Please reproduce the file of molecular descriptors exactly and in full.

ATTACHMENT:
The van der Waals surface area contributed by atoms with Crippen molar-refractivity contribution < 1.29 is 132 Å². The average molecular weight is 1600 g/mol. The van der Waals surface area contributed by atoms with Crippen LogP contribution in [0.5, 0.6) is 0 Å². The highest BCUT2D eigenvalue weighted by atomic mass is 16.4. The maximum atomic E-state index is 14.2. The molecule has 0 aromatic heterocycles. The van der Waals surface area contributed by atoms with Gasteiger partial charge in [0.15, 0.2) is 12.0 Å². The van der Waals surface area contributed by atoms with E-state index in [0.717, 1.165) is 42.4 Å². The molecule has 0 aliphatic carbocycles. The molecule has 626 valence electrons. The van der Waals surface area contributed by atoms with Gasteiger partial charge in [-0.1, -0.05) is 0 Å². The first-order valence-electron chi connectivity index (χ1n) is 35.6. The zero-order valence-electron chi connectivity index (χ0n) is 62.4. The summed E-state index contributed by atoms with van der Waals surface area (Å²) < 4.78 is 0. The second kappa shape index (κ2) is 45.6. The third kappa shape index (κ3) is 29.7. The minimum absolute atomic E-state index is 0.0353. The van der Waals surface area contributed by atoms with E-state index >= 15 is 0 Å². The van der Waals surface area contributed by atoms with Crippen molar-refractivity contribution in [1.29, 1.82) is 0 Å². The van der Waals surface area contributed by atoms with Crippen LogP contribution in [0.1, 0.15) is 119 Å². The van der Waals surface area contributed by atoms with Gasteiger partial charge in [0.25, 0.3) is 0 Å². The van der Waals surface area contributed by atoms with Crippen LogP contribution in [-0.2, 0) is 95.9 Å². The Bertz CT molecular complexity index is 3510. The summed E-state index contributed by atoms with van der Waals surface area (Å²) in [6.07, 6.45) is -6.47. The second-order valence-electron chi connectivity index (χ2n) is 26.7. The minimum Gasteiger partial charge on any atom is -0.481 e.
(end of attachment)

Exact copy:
The van der Waals surface area contributed by atoms with Crippen molar-refractivity contribution < 1.29 is 132 Å². The average molecular weight is 1600 g/mol. The van der Waals surface area contributed by atoms with Crippen LogP contribution in [0.5, 0.6) is 0 Å². The highest BCUT2D eigenvalue weighted by atomic mass is 16.4. The maximum atomic E-state index is 14.2. The molecule has 0 aromatic heterocycles. The van der Waals surface area contributed by atoms with Gasteiger partial charge in [0.15, 0.2) is 12.0 Å². The van der Waals surface area contributed by atoms with E-state index in [0.717, 1.165) is 42.4 Å². The molecule has 0 aliphatic carbocycles. The molecule has 626 valence electrons. The van der Waals surface area contributed by atoms with Gasteiger partial charge in [-0.1, -0.05) is 0 Å². The first-order valence-electron chi connectivity index (χ1n) is 35.6. The zero-order valence-electron chi connectivity index (χ0n) is 62.4. The summed E-state index contributed by atoms with van der Waals surface area (Å²) < 4.78 is 0. The second kappa shape index (κ2) is 45.6. The third kappa shape index (κ3) is 29.7. The minimum absolute atomic E-state index is 0.0353. The van der Waals surface area contributed by atoms with E-state index >= 15 is 0 Å². The van der Waals surface area contributed by atoms with Crippen molar-refractivity contribution in [1.29, 1.82) is 0 Å². The van der Waals surface area contributed by atoms with Crippen LogP contribution in [0.1, 0.15) is 119 Å². The van der Waals surface area contributed by atoms with Gasteiger partial charge in [0.25, 0.3) is 0 Å². The van der Waals surface area contributed by atoms with Crippen LogP contribution in [-0.2, 0) is 95.9 Å². The Bertz CT molecular complexity index is 3510. The summed E-state index contributed by atoms with van der Waals surface area (Å²) in [6.07, 6.45) is -6.47. The second-order valence-electron chi connectivity index (χ2n) is 26.7. The minimum Gasteiger partial charge on any atom is -0.481 e.